Lord makes the case that Big Government is the slavery issue of the day and the modern Republican party has split into the Rove faction which gives only lip service to limited government, and the Tea Party faction that really means it.

    “Just as the heated charge arose from Conscience Whigs back in the late 1840s and 1850s that in some fashion slavery and its extension were acceptable to Cotton Whigs — so today do modern Conscience Conservatives suggest Cotton Conservatives really believe in Big Government. That their goal is to simply manage Big Government better than the other guy — while not really opposing Big Government at all. Merely tinkering at its edges. Barry Goldwater used to call this sort of thing the “dime store New Deal” approach.”

    Lord goes on to use Rove’s “No Child Left Behind” as an example:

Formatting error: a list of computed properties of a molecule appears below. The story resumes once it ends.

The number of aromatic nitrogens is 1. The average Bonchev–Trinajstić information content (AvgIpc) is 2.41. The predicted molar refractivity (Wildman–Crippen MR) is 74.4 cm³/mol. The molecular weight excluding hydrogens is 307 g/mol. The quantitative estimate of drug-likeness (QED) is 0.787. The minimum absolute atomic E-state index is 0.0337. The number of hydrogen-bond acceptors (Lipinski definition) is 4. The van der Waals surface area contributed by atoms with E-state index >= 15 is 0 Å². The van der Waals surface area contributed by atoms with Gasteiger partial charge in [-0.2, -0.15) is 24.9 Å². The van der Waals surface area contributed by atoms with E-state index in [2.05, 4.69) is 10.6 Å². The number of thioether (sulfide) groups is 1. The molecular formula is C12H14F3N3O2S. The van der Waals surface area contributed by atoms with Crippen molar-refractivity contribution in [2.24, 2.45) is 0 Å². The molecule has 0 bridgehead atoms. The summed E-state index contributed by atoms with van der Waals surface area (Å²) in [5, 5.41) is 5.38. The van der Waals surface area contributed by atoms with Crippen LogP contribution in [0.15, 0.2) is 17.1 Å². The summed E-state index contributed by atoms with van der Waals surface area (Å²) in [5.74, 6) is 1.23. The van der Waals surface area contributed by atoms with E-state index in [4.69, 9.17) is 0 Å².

“In a microcosm, Rove’s tale of No Child Left Behind is precisely how Americans now find themselves almost $17 trillion in debt, headed down the road to Greece. There are very few areas of the massive federal leviathan that did not begin with some version of Rove’s tale: President X wanted to use the federal government to do Y. It was a wonderful cause, or even a lousy political cause. But whatever the original reason President X got his way and Y program…decades later…is still there. Now deemed essential. Untouchable. And oh so woefully underfunded.

    The question is obvious. What kind of “conservative victory” is that?”

    We keep hearing the republican insiders like Rove tell is it’s raining but they’re just peeing down our backs. Rove and his gang will fail.

      OldNuc in reply to snopercod. | February 7, 2013 at 11:39 am

      That is a pretty good summary of where we are at today. Lots of fine grain examinations and the big picture is being missed. As long as the Rovians keep selling out then they are just another type of big government control progressive and that defines them as the enemy.

    “And in my humble opinion, our tent should be big enough for Karl Rove and Bill Kristol, and Democrats who share our concerns.”